At a Habitat exhibition, Gann proposed that artist Benjamin Parks display two large-scale portraits of his sisters facing each other. Parks was “elated” by the arrangement, which suggested a real-life familial dynamic and enabled viewers to interpret and superimpose their own story.

When displaying artwork, Gann seeks to initiate a dialogue with the audience. Physical navigation around the pieces should be uncomplicated. Sometimes chronology dictates the sequence. Another element, such as illumination for Peter Warren’s light sculptures, might influence the format.

As owner and entrepreneur, Gann juggles management of marketing, social media, website, newsletters and press releases. He enlists an assistant, but organization and time management remain crucial to accomplish tasks and maintain a smooth operation. Experience helps, too.

Gann earned a degree in art history at the University of Missouri-Kansas City. Subsequently, he interned at Studios, Inc. His internship and volunteer work led to a job offer as a gallery manager at Studios, Inc., where he was promoted to associate director. Gann’s internship at art collection management company D2 Research taught him about provenance, art writing and other professional skills.

In time, Gann reached a career plateau at Studios, Inc. and felt ready to establish his own gallery space. A fortuitous conversation with Leedy-Voulkos co-owner Stephanie Leedy opened a pathway for Habitat.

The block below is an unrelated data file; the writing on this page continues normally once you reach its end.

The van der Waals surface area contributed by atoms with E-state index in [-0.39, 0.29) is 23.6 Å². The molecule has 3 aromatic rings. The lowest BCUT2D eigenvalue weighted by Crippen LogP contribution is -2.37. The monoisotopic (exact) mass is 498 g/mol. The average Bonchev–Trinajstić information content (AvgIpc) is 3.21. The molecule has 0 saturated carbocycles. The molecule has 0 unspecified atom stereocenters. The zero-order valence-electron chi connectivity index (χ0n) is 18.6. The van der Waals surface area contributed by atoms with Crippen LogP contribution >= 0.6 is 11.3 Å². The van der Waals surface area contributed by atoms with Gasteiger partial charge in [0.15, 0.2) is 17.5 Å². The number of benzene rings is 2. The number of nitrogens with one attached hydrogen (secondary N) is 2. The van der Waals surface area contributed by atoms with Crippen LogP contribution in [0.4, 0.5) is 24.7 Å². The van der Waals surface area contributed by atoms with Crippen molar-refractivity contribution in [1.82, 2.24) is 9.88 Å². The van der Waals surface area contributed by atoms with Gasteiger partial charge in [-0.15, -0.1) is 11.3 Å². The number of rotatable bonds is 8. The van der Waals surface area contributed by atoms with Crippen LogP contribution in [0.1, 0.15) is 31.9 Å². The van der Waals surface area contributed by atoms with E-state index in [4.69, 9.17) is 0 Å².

Gann’s involvement with the local arts community has included roles as Kansas City Artists Coalition program director, committee work at Charlotte Street and arts journalism for the Kansas City art zine, core. He has also collaborated with the Nerman Museum of Contemporary Art, InterUrban ArtHouse, Weinberger Fine Art and the international BAAR Art Journey and Residency.

Guided by Gann’s capable stewardship, the arts at Habitat not only survive but flourish.

For more about Habitat Contemporary, visit habitatcontemporary.com.

Pete Dulin

Pete Dulin is the author of “Expedition of Thirst: Exploring Breweries, Wineries, and Distilleries Across the Heart of Kansas and Missouri,” “Kansas City Beer: A History of Brewing in the Heartland,” and two other books. His reporting has appeared in “AFAR Magazine,” “Feast,” “Kansas City Magazine,” KCUR, Zócalo Public Square, “The Kansas City Star,” “The Boston Globe,” and other publications.